Likewise, in 2023, presidential elections will likely turn the Democratic Republic of the Congo, Liberia and Zimbabwe into political hotspots. This means that Congolese president Felix Tshisekedi, who assumed office after winning the 2018 elections that were marred by allegations of rigging, will have to fight to stay in office amid violence perpetrated by armed groups. 

Moreover, in Zimbabwe, the ruling party was busy jailing its opponents. The administration of President Emmerson Mnangagwa, who announced that he would run in the coming elections, jailed prominent figures of the Citizens Coalition for Change (CCC), an opposition party. 

Overall, Africans will vote for change even though they might not get it. 

Geostrategic Concerns Prevailing in the Horn of Africa

Three major regional trends that are shaping the geostrategic landscape in the Horn of Africa in 2023 can be identified as follows: 

1. The elusive peace process in Ethiopia:

In November 2022, Ethiopia's federal government and the Tigray People's Liberation Front (TPLF) signed a Cessation of Hostilities Agreement in Pretoria, South Africa. Although the fighting stopped, obstacles continued to prevent the establishment of a permanent end to the two-year civil war. The withdrawal of Eritrea from the Tigray region was not part of the landmark deal. Eritrean president Isaias Afwerki appears to be seeking to eliminate the TPLF which led Ethiopia to a cross-border war against Eritrea between 1985 and 2000. Moreover, hostilities are ongoing in Oromia, the birthplace of Ethiopian Prime Minister Abiye Ahmed, where the Oromo Liberation Army is accused of killing hundreds of civilians, including many of the Amhara ethnic group. On top of this highly complicated and entangled situation, the Amhara militias, which fought as part of the Ethiopian army in the Tigray region, are accused of committing war crimes in regional conflicts.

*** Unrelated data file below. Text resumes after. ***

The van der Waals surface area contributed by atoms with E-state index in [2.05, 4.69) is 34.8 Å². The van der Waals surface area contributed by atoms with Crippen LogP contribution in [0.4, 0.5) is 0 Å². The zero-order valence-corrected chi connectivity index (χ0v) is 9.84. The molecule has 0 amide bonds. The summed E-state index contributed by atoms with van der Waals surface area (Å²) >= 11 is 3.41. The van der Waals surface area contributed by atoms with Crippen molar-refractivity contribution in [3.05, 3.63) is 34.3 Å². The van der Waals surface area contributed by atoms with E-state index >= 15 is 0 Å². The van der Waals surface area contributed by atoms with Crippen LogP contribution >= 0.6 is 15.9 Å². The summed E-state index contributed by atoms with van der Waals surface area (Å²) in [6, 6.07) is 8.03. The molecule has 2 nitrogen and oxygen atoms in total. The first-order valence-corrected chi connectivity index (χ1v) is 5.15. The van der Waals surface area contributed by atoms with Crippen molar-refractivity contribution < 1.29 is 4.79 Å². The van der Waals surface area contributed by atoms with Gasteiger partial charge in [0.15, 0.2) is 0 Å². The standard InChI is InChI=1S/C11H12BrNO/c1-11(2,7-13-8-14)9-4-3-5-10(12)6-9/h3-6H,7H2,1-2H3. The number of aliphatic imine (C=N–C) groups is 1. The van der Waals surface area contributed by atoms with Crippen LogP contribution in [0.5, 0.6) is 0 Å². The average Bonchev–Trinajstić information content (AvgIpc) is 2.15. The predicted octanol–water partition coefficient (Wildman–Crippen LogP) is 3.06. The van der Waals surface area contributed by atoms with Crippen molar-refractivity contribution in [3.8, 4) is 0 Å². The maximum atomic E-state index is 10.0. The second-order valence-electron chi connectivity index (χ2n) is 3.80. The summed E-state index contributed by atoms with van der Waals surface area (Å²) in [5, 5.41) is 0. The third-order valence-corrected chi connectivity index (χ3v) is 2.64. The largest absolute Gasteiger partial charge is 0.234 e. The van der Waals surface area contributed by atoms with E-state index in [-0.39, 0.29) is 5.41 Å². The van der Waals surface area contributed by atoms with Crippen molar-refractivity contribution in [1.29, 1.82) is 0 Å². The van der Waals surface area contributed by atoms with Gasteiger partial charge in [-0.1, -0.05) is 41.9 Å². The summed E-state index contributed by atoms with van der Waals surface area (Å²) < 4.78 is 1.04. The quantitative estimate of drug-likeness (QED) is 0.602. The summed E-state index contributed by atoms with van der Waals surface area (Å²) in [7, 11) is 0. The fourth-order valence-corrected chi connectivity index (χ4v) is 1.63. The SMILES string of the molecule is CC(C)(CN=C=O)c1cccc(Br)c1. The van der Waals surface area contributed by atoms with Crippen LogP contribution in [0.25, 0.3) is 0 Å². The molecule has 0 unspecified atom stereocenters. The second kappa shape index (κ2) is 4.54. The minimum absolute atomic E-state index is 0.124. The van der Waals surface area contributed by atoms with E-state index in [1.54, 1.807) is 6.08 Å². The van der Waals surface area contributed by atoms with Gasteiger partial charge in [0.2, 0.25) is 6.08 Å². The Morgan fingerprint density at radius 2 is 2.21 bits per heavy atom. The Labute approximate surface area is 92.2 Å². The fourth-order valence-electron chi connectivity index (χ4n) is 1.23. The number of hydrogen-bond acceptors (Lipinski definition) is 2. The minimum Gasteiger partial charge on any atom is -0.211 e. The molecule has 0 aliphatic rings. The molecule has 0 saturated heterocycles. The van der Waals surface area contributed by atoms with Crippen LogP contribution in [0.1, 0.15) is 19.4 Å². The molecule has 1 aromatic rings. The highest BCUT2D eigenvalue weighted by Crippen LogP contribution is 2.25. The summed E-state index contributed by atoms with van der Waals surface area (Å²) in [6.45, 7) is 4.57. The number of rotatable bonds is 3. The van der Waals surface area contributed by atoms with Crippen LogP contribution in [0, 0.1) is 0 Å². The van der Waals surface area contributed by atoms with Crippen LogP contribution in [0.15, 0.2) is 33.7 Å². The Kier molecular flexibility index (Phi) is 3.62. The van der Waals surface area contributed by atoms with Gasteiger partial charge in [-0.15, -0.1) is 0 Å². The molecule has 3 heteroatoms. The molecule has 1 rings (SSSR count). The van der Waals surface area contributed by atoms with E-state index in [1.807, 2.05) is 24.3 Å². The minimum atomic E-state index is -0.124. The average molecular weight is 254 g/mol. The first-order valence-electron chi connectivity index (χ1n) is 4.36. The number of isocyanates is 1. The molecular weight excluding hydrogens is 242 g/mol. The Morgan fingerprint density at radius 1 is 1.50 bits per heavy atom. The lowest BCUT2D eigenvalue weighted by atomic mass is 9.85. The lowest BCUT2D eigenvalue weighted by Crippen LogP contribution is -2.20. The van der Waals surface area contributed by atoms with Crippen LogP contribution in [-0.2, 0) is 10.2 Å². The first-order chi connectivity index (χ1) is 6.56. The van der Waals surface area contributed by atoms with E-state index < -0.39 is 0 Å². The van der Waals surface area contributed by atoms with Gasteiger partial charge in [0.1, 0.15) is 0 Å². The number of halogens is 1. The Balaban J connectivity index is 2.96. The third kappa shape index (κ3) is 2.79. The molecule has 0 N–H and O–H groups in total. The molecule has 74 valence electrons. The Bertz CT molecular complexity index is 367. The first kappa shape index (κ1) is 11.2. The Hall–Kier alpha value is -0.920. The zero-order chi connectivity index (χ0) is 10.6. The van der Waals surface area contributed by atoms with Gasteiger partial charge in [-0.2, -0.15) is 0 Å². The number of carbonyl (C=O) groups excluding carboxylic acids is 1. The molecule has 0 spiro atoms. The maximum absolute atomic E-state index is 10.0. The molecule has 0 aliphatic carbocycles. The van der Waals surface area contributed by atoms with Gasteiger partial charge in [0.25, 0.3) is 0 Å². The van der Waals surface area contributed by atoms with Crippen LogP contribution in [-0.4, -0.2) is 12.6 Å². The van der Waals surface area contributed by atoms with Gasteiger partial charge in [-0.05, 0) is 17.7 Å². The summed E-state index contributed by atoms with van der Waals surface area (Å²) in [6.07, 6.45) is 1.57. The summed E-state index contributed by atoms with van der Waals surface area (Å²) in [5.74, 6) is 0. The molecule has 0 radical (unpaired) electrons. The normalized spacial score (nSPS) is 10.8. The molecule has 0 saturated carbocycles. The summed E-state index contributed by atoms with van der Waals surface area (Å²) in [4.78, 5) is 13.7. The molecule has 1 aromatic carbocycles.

Despite this, there are still positive signs of reconciliation as Ethiopia began to address the humanitarian crisis in the Tigray region. The dialogue about regional demands and the issue of administering the region is likely to top the priorities of Prime Minister Abiye Ahmed throughout 2023. But reconstruction remains the biggest challenge. While official statistics show that Ethiopia needs $3.6 billion to launch the process, the actual cost of reconstruction can be much more significant. In the meantime, food inflation rose to as high as 40%.

2. Three crises: climate, corruption and the conflict in Somalia: